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We’re Closer To Universal Access To Electricity Than We Think

1.2 billion people have already gained access since 2000.

Photo via PxHere.


More people than ever now have access to electricity.

It’s not hard to imagine how difficult life would be without access to electricity. Everyday activities like checking emails, heating up leftovers, or running a load of laundry become monumental — if not impossible — without electricity. For the International Energy Agency (IEA), lack of energy access isn’t a thought experiment but a key element of its sustainable development goals.

Thanks to the work of their agency and many like it, fewer than 1.1 billion people around the globe currently live without easy access to electricity. While that number may sound large from the outset, consider the fact that nearly 1.2 billion have actually gained access over the past 18 years. A large portion of that population — 870 million to be exact — come from developing regions in Asia, one of the continents seeing the greatest improvements in energy access. As a direct result of plummeting solar energy costs and more efficient lighting solutions, it might be easier to close the energy gap than we think.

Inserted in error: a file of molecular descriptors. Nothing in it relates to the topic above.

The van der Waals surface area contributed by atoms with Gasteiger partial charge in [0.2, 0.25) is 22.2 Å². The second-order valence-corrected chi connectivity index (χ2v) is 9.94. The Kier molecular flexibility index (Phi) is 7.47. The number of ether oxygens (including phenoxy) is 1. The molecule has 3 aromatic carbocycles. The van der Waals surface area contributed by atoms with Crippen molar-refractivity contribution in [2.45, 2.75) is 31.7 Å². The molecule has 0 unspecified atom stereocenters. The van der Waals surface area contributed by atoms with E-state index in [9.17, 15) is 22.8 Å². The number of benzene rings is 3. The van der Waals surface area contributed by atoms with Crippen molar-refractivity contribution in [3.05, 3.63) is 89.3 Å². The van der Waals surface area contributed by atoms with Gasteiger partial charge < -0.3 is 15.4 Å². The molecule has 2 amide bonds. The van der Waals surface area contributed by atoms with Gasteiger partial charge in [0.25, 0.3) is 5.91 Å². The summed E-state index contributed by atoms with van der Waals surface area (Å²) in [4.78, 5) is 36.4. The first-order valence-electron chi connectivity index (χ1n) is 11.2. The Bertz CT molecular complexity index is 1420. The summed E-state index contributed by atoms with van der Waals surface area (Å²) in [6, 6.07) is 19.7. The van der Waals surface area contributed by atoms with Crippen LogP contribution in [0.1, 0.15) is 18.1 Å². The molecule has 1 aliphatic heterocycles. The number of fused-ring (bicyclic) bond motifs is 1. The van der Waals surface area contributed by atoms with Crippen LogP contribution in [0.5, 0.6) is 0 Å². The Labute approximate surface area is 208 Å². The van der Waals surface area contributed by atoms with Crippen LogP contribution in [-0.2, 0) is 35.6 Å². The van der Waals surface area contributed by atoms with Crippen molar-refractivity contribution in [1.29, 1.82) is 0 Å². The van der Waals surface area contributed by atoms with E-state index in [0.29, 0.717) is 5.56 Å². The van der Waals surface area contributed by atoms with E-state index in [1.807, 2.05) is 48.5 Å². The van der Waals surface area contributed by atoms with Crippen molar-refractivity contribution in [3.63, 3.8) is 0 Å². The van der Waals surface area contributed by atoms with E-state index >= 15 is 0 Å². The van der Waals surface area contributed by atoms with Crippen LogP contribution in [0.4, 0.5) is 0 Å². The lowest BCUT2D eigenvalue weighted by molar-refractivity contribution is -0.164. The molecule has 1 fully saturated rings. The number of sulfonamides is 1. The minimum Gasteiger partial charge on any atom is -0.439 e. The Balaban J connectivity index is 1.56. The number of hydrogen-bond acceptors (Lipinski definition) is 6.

Still, challenges remain, which is something the IEA addressed in a report. As a result of the energy gap in developing countries, 2.8 billion people lack access to clean, safe kitchens. And of those nearly 3 billion people, 2.5 billion have no means other than traditional fires to cook food. Through the burning of biomass and coal, these households risk exposing themselves to the harmful consequences of airborne pollutants. This is the case in 80% of sub-Saharan Africa, where people rely on the burning of solid biomass to prepare their meals.

On the bright side, researchers have seen a 60% increase in the use of clean cooking methods by means of liquefied petroleum gas (LPG), natural gas, and electricity since 2000. Through policy reform and investment in new technologies, the IEA projects a 99% electrification rate in Asia and Latin America and a rate of 95% in the Middle East by 2030. On its current path, India could achieve universal electricity access by as early as the 2020s.

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